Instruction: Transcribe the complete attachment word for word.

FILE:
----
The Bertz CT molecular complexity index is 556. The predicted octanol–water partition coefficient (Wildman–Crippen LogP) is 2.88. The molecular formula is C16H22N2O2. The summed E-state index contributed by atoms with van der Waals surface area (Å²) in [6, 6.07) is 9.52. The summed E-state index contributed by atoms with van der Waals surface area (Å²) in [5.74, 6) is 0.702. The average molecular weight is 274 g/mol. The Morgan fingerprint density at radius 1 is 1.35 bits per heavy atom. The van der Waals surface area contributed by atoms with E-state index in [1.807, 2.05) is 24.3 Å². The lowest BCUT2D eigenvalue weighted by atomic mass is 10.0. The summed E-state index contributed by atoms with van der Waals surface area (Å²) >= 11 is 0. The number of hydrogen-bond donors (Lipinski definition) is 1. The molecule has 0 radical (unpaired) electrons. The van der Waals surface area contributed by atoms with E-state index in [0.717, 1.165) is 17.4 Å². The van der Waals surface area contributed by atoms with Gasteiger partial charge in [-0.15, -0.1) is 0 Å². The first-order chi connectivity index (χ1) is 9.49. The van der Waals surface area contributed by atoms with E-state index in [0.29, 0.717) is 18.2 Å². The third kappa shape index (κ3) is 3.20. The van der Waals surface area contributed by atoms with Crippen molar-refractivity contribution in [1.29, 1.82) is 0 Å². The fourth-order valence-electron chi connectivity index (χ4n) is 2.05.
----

The Bertz CT molecular complexity index is 556. The predicted octanol–water partition coefficient (Wildman–Crippen LogP) is 2.88. The molecular formula is C16H22N2O2. The summed E-state index contributed by atoms with van der Waals surface area (Å²) in [6, 6.07) is 9.52. The summed E-state index contributed by atoms with van der Waals surface area (Å²) in [5.74, 6) is 0.702. The average molecular weight is 274 g/mol. The Morgan fingerprint density at radius 1 is 1.35 bits per heavy atom. The van der Waals surface area contributed by atoms with E-state index in [1.807, 2.05) is 24.3 Å². The lowest BCUT2D eigenvalue weighted by atomic mass is 10.0. The summed E-state index contributed by atoms with van der Waals surface area (Å²) >= 11 is 0. The number of hydrogen-bond donors (Lipinski definition) is 1. The molecule has 0 radical (unpaired) electrons. The van der Waals surface area contributed by atoms with E-state index in [0.717, 1.165) is 17.4 Å². The van der Waals surface area contributed by atoms with Gasteiger partial charge in [-0.15, -0.1) is 0 Å². The first-order chi connectivity index (χ1) is 9.49. The van der Waals surface area contributed by atoms with E-state index in [0.29, 0.717) is 18.2 Å². The third kappa shape index (κ3) is 3.20. The van der Waals surface area contributed by atoms with Crippen molar-refractivity contribution in [1.29, 1.82) is 0 Å². The fourth-order valence-electron chi connectivity index (χ4n) is 2.05.